Talk at Dia Art Foundation, German Minimalism Symposium

On the occasion of Dia Beacon’s concurrent presentation of works by Imi Knoebel, Charlotte Posenenske, and Franz Erhard Walther, I was invited by Ian Wallace to participate in a two-hour event, Rethinking German Minimalism. The event brought together a new generation of artists and scholars to reconsider the classification of “German Minimalism,” a term used to describe artistic practices that emerged in West Germany during the mid-1960s.

This event reflects Wallace’s long-term engagement with the topic, including aspects of his dissertation written on Charlotte Posenenske at the City University of New York. According to Wallace, the work of Knoebel, Posenenske, Walther, and their contemporaries engaged with Minimalist art from the United States through the use of industrial materials and processes, a reduced geometric vocabulary, the serial repetition of forms, and an emphasis on embodied relationships to sculpture. However, the work of these German artists can also be distinguished from US Minimalism in various ways, as the latter is traditionally understood through the abstract theoretical discourse of phenomenology.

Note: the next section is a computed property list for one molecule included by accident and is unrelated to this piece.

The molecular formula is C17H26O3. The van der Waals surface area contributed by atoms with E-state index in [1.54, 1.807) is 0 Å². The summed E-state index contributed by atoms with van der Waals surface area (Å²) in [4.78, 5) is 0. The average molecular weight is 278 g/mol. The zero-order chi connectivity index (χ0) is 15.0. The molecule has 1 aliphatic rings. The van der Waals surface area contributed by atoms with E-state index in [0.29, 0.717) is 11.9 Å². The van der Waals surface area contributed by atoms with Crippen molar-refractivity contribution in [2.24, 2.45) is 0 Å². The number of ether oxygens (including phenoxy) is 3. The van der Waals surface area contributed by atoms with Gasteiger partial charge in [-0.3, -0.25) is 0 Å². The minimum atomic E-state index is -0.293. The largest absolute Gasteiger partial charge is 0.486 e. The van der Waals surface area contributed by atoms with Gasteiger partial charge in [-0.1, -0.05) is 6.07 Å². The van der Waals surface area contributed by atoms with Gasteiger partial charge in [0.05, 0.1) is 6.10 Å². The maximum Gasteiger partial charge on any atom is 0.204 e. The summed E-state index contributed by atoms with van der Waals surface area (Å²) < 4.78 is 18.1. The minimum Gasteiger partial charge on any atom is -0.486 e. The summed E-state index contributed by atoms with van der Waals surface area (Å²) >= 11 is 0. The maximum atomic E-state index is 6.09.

Going beyond simple morphological comparisons, this symposium considered defining features of Knoebel, Posenenske, and Walther’s practices that depart from United States models. I was fortunate to join a panel of art historians and practicing artists who discussed an alternative historical view of German art of the 1960s and a new understanding of its relevance to contemporary artistic practices. The speakers included Gordon Hall, Hanna B. Hölling, Colin Lang, Gregor Quack, Michael Sanchez, and Sung Tieu, with Ian Wallace serving as the moderator. Ian Wallace is the 2020-21 Andrew M. Mellon Curatorial Fellow at the Dia Art Foundation.

Imi Knoebel, Raum 19, 1968. Installation at dia art foundation NYC 1987